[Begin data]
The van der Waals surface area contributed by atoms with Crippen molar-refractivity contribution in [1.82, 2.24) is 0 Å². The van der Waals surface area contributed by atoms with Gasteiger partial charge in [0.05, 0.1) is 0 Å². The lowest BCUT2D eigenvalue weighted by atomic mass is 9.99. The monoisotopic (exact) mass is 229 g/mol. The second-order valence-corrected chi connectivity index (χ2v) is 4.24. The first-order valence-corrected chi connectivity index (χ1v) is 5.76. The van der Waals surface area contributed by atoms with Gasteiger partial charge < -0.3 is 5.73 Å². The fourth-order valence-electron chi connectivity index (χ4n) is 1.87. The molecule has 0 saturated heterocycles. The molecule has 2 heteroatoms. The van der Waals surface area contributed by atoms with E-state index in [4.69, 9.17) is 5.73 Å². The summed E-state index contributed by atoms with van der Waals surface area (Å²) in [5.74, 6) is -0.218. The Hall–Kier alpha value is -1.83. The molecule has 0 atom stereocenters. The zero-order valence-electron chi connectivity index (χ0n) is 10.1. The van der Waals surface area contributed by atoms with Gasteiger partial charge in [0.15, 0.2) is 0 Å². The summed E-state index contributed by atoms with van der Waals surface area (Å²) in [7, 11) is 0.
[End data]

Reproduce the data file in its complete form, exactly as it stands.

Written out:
The van der Waals surface area contributed by atoms with Crippen molar-refractivity contribution in [1.82, 2.24) is 0 Å². The van der Waals surface area contributed by atoms with Gasteiger partial charge in [0.05, 0.1) is 0 Å². The lowest BCUT2D eigenvalue weighted by atomic mass is 9.99. The monoisotopic (exact) mass is 229 g/mol. The second-order valence-corrected chi connectivity index (χ2v) is 4.24. The first-order valence-corrected chi connectivity index (χ1v) is 5.76. The van der Waals surface area contributed by atoms with Gasteiger partial charge < -0.3 is 5.73 Å². The fourth-order valence-electron chi connectivity index (χ4n) is 1.87. The molecule has 0 saturated heterocycles. The molecule has 2 heteroatoms. The van der Waals surface area contributed by atoms with E-state index in [4.69, 9.17) is 5.73 Å². The summed E-state index contributed by atoms with van der Waals surface area (Å²) in [5.74, 6) is -0.218. The Hall–Kier alpha value is -1.83. The molecule has 0 atom stereocenters. The zero-order valence-electron chi connectivity index (χ0n) is 10.1. The van der Waals surface area contributed by atoms with Gasteiger partial charge in [0.15, 0.2) is 0 Å². The summed E-state index contributed by atoms with van der Waals surface area (Å²) in [7, 11) is 0.